Scores of dead fish in water bodies: Blame it on poisonous discharge

In The recent weeks, there have been several instances of dead fish found floating on water bodies in and around Ahmedabad city. These deaths have been caused due to low oxygen level in water, the effect of growing pollution.

Written by PREETI DAS | Ahmedabad | Published: July 15, 2017 7:32 am
Ahmedabad Municipal Corporation, dead fish found in water bodies, Gujarat news, India news, National news Discharge from dyeing units mixing in Sabarmati river. Javed Raja

* June 18: Hundreds of dead fish are found floating in Sabarmati riverfront. The number of dead fish was so large that 10 tractors could be filled with them, according to chief fire officer MF Dastoor.

* July 2: Around 400 dead fish were found floating at Ghodasar Lake in Maninagar.

In The recent weeks, there have been several instances of dead fish found floating on water bodies in and around Ahmedabad city. These deaths have been caused due to low oxygen level in water, the effect of growing pollution.

“These fish have died because of the increase in mercury level in water. We had sent water samples for testing, and the reports stated that there is an increase in poisonous substances in the water. This is not for the first time that we are witnessing something like this. Around 30 days ago, scores of fish had died and the entire episode went unnoticed,” said Dastoor.

The water samples that were collected between June 17 and 19 were sent for tests by the Ahmedabad Municipal Corporation (AMC). The test report indicated “mixing of mild sewage into the river at Ram Rahim tekra point” where the dead fish were found.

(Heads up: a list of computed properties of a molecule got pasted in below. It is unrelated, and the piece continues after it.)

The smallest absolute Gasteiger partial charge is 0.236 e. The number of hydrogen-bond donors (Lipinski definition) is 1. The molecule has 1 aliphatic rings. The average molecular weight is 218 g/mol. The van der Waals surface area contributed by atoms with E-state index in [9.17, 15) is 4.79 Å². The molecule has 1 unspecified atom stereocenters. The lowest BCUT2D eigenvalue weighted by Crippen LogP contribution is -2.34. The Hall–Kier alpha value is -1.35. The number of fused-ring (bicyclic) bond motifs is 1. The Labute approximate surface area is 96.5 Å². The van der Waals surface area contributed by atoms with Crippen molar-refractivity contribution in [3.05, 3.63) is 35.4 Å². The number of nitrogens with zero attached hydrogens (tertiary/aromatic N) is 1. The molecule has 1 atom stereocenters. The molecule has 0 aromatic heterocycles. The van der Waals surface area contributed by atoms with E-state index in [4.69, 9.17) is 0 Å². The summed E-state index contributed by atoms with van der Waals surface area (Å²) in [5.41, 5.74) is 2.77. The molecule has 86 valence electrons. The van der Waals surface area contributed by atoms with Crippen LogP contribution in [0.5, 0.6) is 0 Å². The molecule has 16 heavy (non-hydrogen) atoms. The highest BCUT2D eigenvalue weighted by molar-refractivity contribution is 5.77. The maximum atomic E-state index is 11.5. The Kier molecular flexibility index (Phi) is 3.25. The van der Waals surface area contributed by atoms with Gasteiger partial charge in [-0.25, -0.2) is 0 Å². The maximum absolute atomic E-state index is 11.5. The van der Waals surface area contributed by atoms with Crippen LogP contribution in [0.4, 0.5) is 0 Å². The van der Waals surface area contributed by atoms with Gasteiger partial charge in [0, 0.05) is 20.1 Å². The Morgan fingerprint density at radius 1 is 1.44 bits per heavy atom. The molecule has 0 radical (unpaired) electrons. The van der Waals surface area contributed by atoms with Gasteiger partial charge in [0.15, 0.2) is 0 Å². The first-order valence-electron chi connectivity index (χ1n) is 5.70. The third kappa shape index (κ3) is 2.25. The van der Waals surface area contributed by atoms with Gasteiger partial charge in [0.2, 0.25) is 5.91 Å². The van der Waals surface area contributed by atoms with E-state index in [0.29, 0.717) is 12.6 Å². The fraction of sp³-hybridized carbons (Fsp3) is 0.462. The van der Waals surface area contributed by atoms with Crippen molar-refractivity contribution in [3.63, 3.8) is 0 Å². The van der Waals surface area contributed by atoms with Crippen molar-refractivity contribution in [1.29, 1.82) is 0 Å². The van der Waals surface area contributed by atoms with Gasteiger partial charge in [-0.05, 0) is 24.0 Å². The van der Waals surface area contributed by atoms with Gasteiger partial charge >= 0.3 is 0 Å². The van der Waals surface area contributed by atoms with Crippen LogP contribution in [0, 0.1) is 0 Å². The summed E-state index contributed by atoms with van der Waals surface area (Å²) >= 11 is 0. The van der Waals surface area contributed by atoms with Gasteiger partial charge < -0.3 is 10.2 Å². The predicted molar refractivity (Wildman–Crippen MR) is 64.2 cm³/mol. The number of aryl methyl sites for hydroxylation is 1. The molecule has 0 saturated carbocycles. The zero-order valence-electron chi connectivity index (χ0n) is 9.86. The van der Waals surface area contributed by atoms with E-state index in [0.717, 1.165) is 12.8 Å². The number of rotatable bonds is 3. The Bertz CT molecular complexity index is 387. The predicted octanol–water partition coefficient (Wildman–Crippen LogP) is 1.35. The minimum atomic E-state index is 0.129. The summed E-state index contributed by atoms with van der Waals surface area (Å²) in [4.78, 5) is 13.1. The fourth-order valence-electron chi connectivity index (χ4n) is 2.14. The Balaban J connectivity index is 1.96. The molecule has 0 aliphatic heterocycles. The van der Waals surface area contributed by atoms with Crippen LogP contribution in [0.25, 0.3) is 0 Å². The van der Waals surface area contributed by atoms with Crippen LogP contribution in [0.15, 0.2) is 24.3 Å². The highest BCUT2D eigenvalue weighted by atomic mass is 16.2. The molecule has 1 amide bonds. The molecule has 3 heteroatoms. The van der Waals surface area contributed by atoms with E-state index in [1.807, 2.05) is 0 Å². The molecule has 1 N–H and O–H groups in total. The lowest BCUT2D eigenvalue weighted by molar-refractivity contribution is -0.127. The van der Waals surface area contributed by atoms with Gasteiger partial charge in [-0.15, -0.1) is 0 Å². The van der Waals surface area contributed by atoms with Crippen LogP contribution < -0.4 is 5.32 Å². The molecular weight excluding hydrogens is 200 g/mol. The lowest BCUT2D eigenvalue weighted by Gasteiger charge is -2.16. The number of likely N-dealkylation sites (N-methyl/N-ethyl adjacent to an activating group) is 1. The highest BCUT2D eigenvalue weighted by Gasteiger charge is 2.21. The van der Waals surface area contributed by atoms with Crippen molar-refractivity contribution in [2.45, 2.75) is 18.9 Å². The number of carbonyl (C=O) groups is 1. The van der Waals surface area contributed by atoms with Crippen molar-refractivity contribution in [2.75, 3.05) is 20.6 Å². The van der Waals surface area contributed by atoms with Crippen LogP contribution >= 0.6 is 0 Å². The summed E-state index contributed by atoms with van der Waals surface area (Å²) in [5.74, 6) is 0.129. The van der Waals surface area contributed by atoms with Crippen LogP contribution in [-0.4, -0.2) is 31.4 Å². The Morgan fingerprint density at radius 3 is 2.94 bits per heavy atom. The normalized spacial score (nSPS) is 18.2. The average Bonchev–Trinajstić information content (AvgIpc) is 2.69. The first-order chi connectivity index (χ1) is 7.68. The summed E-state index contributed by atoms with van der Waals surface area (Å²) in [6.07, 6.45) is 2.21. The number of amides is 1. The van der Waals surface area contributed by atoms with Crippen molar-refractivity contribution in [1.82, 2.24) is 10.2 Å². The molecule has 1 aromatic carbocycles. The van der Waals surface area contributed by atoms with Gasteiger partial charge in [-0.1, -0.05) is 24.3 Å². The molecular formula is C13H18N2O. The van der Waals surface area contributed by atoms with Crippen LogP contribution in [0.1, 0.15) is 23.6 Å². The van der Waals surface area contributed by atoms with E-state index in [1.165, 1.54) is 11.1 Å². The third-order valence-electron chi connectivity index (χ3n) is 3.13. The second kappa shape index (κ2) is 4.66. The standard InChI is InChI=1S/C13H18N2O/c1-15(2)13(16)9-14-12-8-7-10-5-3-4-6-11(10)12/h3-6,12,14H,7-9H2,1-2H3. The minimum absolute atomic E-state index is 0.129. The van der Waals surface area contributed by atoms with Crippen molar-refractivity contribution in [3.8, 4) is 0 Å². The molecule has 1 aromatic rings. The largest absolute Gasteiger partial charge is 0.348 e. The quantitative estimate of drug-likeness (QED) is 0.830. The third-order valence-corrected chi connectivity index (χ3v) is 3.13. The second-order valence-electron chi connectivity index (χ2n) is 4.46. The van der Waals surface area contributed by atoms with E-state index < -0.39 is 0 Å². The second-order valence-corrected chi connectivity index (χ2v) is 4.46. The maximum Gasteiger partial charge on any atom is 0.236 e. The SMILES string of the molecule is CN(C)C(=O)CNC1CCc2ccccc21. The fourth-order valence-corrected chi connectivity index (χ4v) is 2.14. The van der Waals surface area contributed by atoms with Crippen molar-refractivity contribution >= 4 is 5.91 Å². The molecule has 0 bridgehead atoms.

“These are due to the dyeing factories near Behrampura that are releasing poisonous substances in water,” Dastoor said.

The Gujarat Pollution Control Board (GPCB) said it was AMC’s job to look into the suspected discharge of the dyeing units. “If it is drainage water mixing at the riverfront then it is the responsibility of the AMC. We also ran our tests and have submitted the report to our head office a few days ago,” said GPCB’s regional officer Nehal Ajmera.

“As far as we are concerned, not a single unit has been given permission to discharge dirty water in the river,” added Ajmera.

After the June 18 incident, the AMC has sealed two cloth dyeing units in Behrampura. “This is a serious issue. The GPCB has to control the industries. These industries put all the chemicals through various manholes. These industries are being monitored at various government levels. Some industries are on the bank of the river. We are taking up the matter with GPCB,” said Jagdish Patel, city engineer (AMC) and general manager of Sabarmati Riverfront Development Corporation Limited. “We are also working on a common effluent treatment for these industries,” said Patel.

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